June 21, 1995 in Nation/World

Rachel Carver, In Death An Inspiration

Gita Sitaramiah Staff writer
 

She made the impossible catch and everyone silently turned in amazement to Rachel Carver.

“There, with nobody around her, was this little girl with red hair,” said Dean Sprague, recalling Rachel’s catch during a recent church kickball game. “In front of all the people she really wanted to impress, she got to be a hero.”

In life as in death, Rachel Carver inspired people.

Nearly a thousand people turned out for two separate services Tuesday in honor of Rachel’s life.

The 9-year-old was killed last Wednesday and her body dumped in Riverside State Park. Her uncle, Jason Wickenhagen - previously convicted of a sex crime - was arrested and charged with her murder.

Rachel had lived with her Uncle Jason and Aunt Rene since October. They reported her missing when she didn’t return from Ridgeview Elementary School last Wednesday. She never showed up for what would have been her last day of third grade. Hundreds of people throughout the city searched for her in vain that day.

Thursday, her body was found and her uncle told police that he killed her. Since then, he has said that others were involved and he did not kill her.

Rachel was abused for most of her young life, court records show.

Sprague, who led Rachel and other Faith Bible Church youth in games, fought back tears as he remembered the girl he only met in the last several months.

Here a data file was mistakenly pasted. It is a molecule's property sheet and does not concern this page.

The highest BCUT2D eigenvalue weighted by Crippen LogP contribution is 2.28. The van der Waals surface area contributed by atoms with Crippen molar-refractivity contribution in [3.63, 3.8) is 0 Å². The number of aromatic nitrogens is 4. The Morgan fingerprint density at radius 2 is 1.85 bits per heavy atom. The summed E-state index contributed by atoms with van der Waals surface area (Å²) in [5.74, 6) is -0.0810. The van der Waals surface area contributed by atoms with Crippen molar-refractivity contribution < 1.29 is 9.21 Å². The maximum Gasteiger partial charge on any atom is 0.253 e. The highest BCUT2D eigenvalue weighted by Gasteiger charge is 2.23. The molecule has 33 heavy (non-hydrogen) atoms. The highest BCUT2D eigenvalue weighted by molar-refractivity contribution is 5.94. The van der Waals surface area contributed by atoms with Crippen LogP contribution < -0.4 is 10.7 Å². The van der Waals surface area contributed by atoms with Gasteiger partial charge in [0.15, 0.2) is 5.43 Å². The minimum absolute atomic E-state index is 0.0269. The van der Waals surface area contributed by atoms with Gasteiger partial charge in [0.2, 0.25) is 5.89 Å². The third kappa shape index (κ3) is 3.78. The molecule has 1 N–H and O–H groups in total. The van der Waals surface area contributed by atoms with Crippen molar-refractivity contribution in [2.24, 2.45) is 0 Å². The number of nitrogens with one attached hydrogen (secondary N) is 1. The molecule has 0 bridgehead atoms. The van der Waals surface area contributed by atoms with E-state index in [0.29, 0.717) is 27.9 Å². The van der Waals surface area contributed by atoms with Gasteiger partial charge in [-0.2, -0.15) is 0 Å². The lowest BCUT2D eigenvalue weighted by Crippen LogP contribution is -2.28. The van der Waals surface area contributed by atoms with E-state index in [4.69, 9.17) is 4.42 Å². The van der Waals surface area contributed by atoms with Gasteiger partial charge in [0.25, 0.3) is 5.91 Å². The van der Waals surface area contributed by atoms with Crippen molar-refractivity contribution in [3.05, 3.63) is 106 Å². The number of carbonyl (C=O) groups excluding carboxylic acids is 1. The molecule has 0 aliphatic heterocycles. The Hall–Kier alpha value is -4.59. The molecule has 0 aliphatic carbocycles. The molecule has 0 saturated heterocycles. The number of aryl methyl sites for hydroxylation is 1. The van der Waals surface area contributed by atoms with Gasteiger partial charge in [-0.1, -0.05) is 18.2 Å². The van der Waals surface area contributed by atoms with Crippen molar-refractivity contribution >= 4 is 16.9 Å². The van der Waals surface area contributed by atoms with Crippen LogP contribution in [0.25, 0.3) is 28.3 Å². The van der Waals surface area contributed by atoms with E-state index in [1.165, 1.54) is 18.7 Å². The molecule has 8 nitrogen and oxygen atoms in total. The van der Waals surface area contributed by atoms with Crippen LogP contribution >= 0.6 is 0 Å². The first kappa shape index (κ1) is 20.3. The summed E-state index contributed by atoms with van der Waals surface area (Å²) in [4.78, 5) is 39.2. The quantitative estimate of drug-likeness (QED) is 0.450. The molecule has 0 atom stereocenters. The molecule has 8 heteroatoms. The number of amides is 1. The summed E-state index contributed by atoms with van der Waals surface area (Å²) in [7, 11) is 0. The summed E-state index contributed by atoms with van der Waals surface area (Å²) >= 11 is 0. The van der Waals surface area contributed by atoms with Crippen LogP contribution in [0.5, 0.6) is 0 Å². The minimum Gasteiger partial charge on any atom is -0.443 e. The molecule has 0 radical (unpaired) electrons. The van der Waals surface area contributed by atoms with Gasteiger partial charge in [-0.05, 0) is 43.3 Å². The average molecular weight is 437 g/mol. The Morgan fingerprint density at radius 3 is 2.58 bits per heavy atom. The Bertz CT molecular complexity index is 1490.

“I didn’t know the dragons she fought,” he said. “Everything she did she always had a smile on her face.”

Sprague and other speakers described Rachel as a dynamo at memorizing Bible verses, a girl who loved to turn cartwheels and a fighter who always gave 100 percent.

About 300 people attended a service Tuesday afternoon for family and friends at North Central High School. Rachel’s father, mother, 10-year-old sister Danielle and Aunt Rene all attended the ceremony, but didn’t speak.

Another 700 came to Shadle Park High School for an evening service followed by a candlelight vigil.

Children who attended received white carnations. The scent of flowers filled the Shadle Park auditorium.

Rachel’s pastor, Bill Krause, said her love of God was an example others should follow.

“Follow the example of a little girl who, surrounded by travesty, had joy in her heart,” he said.

The children filled a basket on the stage with the carnations, then faced the audience and sang “Jesus Loves Me.”

After they finished, Bill Goodrick, the Spokane Police Department chaplain, told the audience that Rachel’s death held a lesson.

“Just as we came out to look for Rachel, it’ll take a whole community to raise these children,” he said.

Despite anger over Rachel’s death, those that tried to find her must heal and look to the future, Goodrick said.

“Together as a community that came together last Wednesday, I ask that you stay together.”

, DataTimes ILLUSTRATION: Photo


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